The process of translating Eye of the Moon into Latin American Spanish (El ojo de la luna) involved the work of several people. In this post I am delighted to introduce you to the translator and editor through an interview by Smith-Obolensky Media.
(Esta entrevista también está en español.)
Germán González Correa, Translator
Tell us about your experience when you read Eye of the Moon.
After translating Ivan’s monthly articles for several years, which covered different and often unexpected subjects, reading his novel was astounding. In the articles, I saw his ability to connect scientific, historical, linguistic, and economic elements with his own imaginative ideas, so in reading his fictional work I discovered yet another facet of the author that surprised me: the depth of the narrative quality that I saw reflected in Eye of the Moon.
Can you share with us your approach to translating Eye of the Moon?
After addressing the work, first as a reader unfamiliar with the story and then as a translator, I knew I had to undertake the task with a different approach than I had with Ivan’s articles. With the novel, I entered a completely new atmosphere, inhabited by people with their own voices, and whose stories and circumstances interact in very special ways. I approached the translation feeling like a guest in that world, letting myself be taken by the author to a universe that he knows and describes very well.
What was similar between Ivan’s nonfiction and fiction?
Ivan’s attention to research and detail, which I was familiar with in his articles, is also present in the novel and gives it consistency and a solid structure. In other words, the magic, the intrigues, and the supernatural elements that populate the work have a grounding in reality that also served as a compass in my process.
Had you translated fiction before?
Ivan’s novel was my first literary translation project. I usually translate technical and historical projects, so this was an extremely rewarding task. I learned a lot in the process, and this experience allowed me to broaden the range of my work.
Constanza Padilla, Editor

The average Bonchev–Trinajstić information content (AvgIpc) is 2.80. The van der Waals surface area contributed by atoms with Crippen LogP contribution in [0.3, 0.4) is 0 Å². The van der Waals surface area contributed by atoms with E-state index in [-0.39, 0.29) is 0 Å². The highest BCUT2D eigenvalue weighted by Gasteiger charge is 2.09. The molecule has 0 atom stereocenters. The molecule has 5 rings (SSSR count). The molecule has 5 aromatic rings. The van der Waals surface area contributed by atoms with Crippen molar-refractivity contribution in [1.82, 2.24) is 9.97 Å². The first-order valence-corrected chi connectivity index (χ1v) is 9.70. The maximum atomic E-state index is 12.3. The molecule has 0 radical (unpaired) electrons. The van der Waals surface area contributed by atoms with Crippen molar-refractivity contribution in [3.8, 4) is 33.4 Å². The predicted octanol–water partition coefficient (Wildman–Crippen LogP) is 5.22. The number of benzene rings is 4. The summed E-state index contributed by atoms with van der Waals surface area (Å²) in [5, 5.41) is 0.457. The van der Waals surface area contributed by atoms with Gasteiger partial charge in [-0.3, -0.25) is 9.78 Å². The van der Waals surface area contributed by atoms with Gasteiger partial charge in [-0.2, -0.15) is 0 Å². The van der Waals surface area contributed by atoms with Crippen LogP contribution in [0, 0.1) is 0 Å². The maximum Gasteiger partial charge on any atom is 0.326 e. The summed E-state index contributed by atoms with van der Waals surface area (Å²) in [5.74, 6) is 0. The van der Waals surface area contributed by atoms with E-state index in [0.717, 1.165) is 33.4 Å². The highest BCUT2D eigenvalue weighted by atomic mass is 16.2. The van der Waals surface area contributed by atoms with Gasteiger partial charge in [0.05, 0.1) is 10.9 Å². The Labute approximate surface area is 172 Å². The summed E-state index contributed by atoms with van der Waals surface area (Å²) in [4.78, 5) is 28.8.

Tell us about your experience editing Germán’s translation of Eye of the Moon.
It was a treat because we were able to team up again. We had worked together on several Spanish editing projects and even did a job translating an art catalog. However, the experience with Eye of the Moon was very different. It was Germán’s first translation of an entire novel, so we had to work with a methodology that would allow me as an editor to respect Ivan’s voice and Germán’s. My presence was subtle and with great respect for Germán’s translation.
What made editing El ojo de la luna different to your other literary projects?
This experience as an editor enriched me. I usually work in literary editing from texts written in Spanish, so this project was a double challenge in that I had the author’s vision in English and the nuances in the reading of it from the translator. I think the result was exceptionally good, as I felt that Germán was able to imprint both the depth and the tremendous sensitivity of the author to immerse us in a universe rich in plot and character development.
Is there anything else you would like to share about your work or experience on this literary translation?
I really enjoyed this project. I learned and navigated several approaches that led me to understand more thoroughly the complexity of language in Latin America. From the hand of Mary Jo Smith-Obolensky I saw the care that allowed the nuances of the translation to be presented for acceptance in several Spanish-speaking countries, beyond just Colombia, where the novel was first distributed in Spanish.